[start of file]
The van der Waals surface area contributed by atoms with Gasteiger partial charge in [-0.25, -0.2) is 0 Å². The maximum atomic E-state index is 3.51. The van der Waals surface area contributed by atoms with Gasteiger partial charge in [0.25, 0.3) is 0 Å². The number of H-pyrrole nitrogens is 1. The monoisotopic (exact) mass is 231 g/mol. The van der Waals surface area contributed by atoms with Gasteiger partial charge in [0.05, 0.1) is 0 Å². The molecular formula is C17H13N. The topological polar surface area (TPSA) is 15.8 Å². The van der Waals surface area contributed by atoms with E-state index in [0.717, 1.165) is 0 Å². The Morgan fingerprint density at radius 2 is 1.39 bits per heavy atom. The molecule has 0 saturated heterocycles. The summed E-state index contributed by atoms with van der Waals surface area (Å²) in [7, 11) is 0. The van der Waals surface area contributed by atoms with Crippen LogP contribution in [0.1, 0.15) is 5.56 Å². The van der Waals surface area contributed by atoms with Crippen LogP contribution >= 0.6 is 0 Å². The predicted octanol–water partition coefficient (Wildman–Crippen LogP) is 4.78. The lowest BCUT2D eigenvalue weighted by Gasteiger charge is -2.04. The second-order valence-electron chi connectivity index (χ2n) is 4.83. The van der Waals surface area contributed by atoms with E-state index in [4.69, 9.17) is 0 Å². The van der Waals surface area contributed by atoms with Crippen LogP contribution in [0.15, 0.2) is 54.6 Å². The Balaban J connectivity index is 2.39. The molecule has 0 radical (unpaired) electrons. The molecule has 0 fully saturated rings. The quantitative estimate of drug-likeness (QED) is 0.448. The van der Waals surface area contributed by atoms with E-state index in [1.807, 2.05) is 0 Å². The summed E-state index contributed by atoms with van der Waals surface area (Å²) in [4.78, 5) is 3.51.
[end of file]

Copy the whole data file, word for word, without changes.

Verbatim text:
The van der Waals surface area contributed by atoms with Gasteiger partial charge in [-0.25, -0.2) is 0 Å². The maximum atomic E-state index is 3.51. The van der Waals surface area contributed by atoms with Gasteiger partial charge in [0.25, 0.3) is 0 Å². The number of H-pyrrole nitrogens is 1. The monoisotopic (exact) mass is 231 g/mol. The van der Waals surface area contributed by atoms with Gasteiger partial charge in [0.05, 0.1) is 0 Å². The molecular formula is C17H13N. The topological polar surface area (TPSA) is 15.8 Å². The van der Waals surface area contributed by atoms with E-state index in [0.717, 1.165) is 0 Å². The Morgan fingerprint density at radius 2 is 1.39 bits per heavy atom. The molecule has 0 saturated heterocycles. The summed E-state index contributed by atoms with van der Waals surface area (Å²) in [7, 11) is 0. The van der Waals surface area contributed by atoms with Crippen LogP contribution in [0.1, 0.15) is 5.56 Å². The van der Waals surface area contributed by atoms with Crippen LogP contribution >= 0.6 is 0 Å². The predicted octanol–water partition coefficient (Wildman–Crippen LogP) is 4.78. The lowest BCUT2D eigenvalue weighted by Gasteiger charge is -2.04. The second-order valence-electron chi connectivity index (χ2n) is 4.83. The van der Waals surface area contributed by atoms with E-state index in [4.69, 9.17) is 0 Å². The van der Waals surface area contributed by atoms with Crippen LogP contribution in [0.15, 0.2) is 54.6 Å². The Balaban J connectivity index is 2.39. The molecule has 0 radical (unpaired) electrons. The molecule has 0 fully saturated rings. The quantitative estimate of drug-likeness (QED) is 0.448. The van der Waals surface area contributed by atoms with E-state index in [1.807, 2.05) is 0 Å². The summed E-state index contributed by atoms with van der Waals surface area (Å²) in [4.78, 5) is 3.51.